By Paul Carr, Director of FMCG at Achilles – a global supply chain management company

The Rana Plaza tragedy and the horsemeat scandal have shown that risk lies deep within the supply chains of retail companies.

The consequences are devastating. More than 1,000 people died in Bangladesh and we have also seen share prices plummet, twinned with a significant loss of public trust and associated reputational impact.

Here, Paul Carr, Director of FMCG at Achilles, a global supply chain management company, offers five top tips on how to manage supplier risk within the retail industry.

1.Know who your suppliers are

It sounds simple, but while most businesses know their own suppliers, what about their suppliers’ suppliers? And further down the chain?

With components of products now sourced from all over the world, it’s becoming more difficult to know exactly who is involved in your entire supply chain. This means less visibility of potential risks and a struggle to ensure compliance with specific laws and regulations in each country. We would urge retailers to adopt one global approach to managing their supply chains – coordinating data on all suppliers in terms of people, planet and profit – irrespective of geographic location.

2.Work collaboratively to reduce complexity

Recent events have shown that tackling supply chain risk cannot be done by single stores in isolation; it needs whole industries to collaborate.

In Bangladesh, 70 retailers signed a pact to improve protection for factory workers. In the UK, the National Farmers’ Union called for greater collaboration in making the beef supply chain transparent.

It would be even better if whole industries formed global ‘supply chain communities’ as retailers are often interdependent on the same suppliers. Implementing one standardised approach would allow all retailers to be alerted in the event of a serious risk. Suppliers would only apply once to be eligible to work for all retailers.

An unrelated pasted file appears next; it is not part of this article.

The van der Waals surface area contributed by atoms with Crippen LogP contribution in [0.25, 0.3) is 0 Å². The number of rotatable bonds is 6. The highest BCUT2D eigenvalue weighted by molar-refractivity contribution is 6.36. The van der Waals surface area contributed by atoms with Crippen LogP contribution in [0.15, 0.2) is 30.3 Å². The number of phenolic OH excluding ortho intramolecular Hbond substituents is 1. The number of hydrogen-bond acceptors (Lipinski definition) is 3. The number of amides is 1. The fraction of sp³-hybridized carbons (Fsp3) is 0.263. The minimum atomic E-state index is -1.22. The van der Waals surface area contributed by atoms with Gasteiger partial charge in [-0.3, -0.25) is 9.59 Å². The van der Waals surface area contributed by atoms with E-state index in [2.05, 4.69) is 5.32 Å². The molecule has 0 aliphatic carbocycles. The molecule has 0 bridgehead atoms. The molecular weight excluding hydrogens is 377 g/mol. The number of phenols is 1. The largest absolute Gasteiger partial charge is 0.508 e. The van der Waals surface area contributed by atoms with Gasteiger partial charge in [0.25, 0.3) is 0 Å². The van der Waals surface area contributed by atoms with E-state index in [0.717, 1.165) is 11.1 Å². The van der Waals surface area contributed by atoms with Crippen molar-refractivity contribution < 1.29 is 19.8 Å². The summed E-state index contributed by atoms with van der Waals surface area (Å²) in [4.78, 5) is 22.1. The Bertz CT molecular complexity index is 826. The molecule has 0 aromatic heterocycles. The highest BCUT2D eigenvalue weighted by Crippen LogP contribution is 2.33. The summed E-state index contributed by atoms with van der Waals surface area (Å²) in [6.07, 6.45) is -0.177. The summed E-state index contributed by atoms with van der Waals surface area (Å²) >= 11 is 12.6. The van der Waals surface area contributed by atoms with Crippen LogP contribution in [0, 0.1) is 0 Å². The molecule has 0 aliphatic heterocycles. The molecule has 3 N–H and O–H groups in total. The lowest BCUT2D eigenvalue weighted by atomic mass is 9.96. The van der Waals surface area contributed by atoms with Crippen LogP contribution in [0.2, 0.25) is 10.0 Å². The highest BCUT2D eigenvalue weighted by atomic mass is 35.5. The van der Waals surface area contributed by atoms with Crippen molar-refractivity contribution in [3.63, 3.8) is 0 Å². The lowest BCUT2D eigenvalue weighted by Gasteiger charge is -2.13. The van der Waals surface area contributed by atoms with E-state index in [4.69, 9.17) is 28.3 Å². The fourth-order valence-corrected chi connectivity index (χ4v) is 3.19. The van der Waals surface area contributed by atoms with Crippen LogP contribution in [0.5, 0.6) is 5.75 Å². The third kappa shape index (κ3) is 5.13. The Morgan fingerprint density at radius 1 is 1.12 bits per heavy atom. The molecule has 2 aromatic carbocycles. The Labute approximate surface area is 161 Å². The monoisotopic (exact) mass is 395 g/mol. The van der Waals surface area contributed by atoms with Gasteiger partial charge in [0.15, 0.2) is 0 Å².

3.Map all tiers of your supply base

With a coordinated information system in place, retail businesses can map the supply chain through the many tiers to identify and mitigate risk.

The automotive industry recently introduced a supply chain mapping tool, which sends automated requests for information from buyer to supplier, and then to suppliers’ suppliers, via a cascading invitation. This allows businesses to gain visibility of their entire supply chain and take proactive action to mitigate risk.

4.Check the information provided by suppliers

Information provided by suppliers is only truly useful if it is verified and maintained. Suppliers must be assigned a risk profile, with lower risk suppliers required to undergo a desktop audit to check responses and high risk suppliers required to have a physical inspection of premises. This allows communities to implement clear improvement plans.

5.Legislation and compliance

Retailers are subject to increasing regulation and legislation in terms of health and safety, quality, CSR and ethics.

We recommend retailers ‘automate’ requests for information of this kind to help keep data up to date.